Author Topic: What type of brokerage accounts do you use for your kids?  (Read 5313 times)

J'onn J'onzz

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What type of brokerage accounts do you use for your kids?
« on: February 06, 2015, 09:30:30 AM »
What type of accounts do you use for your kids money? I have heard that if they kids have money in their name it can have a big impact on their ability to get any type of financial aid. Do you use ugma/utma or do you just keep it in your name with the intent to transfer it back to them later on?

To be clear I am not referring to money that is meant for college but the kids own money that they have saved through odd jobs, bday, or xmas gifts.

johnny847

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Re: What type of brokerage accounts do you use for your kids?
« Reply #1 on: February 06, 2015, 09:42:39 AM »
What type of accounts do you use for your kids money? I have heard that if they kids have money in their name it can have a big impact on their ability to get any type of financial aid. Do you use ugma/utma or do you just keep it in your name with the intent to transfer it back to them later on?

To be clear I am not referring to money that is meant for college but the kids own money that they have saved through odd jobs, bday, or xmas gifts.
I have no idea what the impact of UGMA/UTMA accounts is on financial aid, but I do know that what you heard is correct - while parents non retirement assets can be assessed at up to 5% (and retirement assets are not assessed whatsoever) for the expected family contribution (EFC), students retirement and non retirement assets can be assessed at up to 50% for the EFC. EDIT: I was mistaken, it is 20% for the EFC.

So it will definitely make a difference in terms of financial aid.
« Last Edit: February 06, 2015, 01:31:40 PM by johnny847 »

hodedofome

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Re: What type of brokerage accounts do you use for your kids?
« Reply #2 on: February 06, 2015, 10:38:11 AM »
I have a Coverdell ESA account for each of our kids, basically a Roth for college.

People think I'm joking, but I honestly don't see me paying for college if tuition keeps rising in the future at the rate it has in the past. They'll be getting educated by watching youtube videos and reading books on their own. If 4 years of college costs $250k per kid by the time they are that age, I'd rather just pay their living expenses for 4 years and they self-educate.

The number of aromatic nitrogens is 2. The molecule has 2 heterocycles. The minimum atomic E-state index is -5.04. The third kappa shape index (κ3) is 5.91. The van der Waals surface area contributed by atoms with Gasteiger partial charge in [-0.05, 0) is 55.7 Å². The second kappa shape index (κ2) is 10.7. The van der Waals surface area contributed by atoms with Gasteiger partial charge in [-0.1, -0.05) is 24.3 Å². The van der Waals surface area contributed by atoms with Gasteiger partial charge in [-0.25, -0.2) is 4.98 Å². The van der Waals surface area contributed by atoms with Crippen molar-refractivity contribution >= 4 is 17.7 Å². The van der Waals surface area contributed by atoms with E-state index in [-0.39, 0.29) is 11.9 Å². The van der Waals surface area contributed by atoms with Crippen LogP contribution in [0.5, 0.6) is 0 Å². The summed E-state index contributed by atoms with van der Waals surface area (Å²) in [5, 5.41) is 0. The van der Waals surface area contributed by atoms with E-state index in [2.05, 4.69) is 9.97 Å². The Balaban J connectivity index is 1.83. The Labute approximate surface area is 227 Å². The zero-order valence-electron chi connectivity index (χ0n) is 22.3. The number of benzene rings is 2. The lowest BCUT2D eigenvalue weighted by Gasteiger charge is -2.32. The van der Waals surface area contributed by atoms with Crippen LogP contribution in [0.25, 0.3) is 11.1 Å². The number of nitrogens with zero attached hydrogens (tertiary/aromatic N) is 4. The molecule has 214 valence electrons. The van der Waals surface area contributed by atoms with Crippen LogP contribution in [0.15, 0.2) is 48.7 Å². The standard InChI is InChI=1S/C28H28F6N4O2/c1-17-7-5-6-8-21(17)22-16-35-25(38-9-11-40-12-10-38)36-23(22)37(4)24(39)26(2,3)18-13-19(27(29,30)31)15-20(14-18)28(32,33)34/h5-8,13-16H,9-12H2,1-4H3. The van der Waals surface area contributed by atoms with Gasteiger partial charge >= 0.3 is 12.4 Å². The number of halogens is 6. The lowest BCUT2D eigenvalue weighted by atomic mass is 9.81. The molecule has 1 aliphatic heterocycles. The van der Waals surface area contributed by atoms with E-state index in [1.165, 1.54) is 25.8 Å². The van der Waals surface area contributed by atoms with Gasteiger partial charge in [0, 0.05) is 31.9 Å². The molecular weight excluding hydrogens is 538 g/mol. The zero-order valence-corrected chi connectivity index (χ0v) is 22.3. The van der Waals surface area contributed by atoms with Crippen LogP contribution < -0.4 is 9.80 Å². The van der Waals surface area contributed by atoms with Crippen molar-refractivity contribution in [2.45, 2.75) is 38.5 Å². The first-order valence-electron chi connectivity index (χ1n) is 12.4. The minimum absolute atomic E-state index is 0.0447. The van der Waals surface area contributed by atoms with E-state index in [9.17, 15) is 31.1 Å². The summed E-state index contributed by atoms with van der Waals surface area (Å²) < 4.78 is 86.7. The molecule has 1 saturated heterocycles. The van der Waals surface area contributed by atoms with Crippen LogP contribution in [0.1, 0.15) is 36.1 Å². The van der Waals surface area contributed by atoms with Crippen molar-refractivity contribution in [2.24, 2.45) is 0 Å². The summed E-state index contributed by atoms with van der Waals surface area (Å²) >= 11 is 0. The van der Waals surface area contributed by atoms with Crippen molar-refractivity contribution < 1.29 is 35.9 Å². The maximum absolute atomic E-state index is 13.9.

MDM

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Re: What type of brokerage accounts do you use for your kids?
« Reply #3 on: February 06, 2015, 11:30:57 AM »
What type of accounts do you use for your kids money? I have heard that if they kids have money in their name it can have a big impact on their ability to get any type of financial aid. Do you use ugma/utma or do you just keep it in your name with the intent to transfer it back to them later on?

To be clear I am not referring to money that is meant for college but the kids own money that they have saved through odd jobs, bday, or xmas gifts.

money that they have saved through odd jobs: Custodial Roth IRA through Schwab.

bday, or xmas gifts: either cash in his toy safe or a savings account.  We're talking hundreds, not thousands, of dollars.

ioseftavi

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Re: What type of brokerage accounts do you use for your kids?
« Reply #4 on: February 06, 2015, 11:41:43 AM »
No kids yet.  We've opened a 529 Account [which we'll max out to the state-deductible limit] for our future kids. 

A 529 seemed to be the best of all the [slightly imperfect] choices for us, for reasons already touched on in this thread.

J'onn J'onzz

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Re: What type of brokerage accounts do you use for your kids?
« Reply #5 on: February 06, 2015, 01:04:29 PM »
No kids yet.  We've opened a 529 Account [which we'll max out to the state-deductible limit] for our future kids. 

A 529 seemed to be the best of all the [slightly imperfect] choices for us, for reasons already touched on in this thread.

Correct me if I am wrong but isn't a 529 account specifically for college savings? I was really more interested in what people were doing with money that belongs to the kids but is not really meant for college savings.

So far I have been adding it to a utma but being that only 5% of my net worth vs 50% of their will be assessed when calculating the expected family contribution, thanks for that info johnny847, I am thinking I may just keep it in my name for now and gift it back to them later.

ioseftavi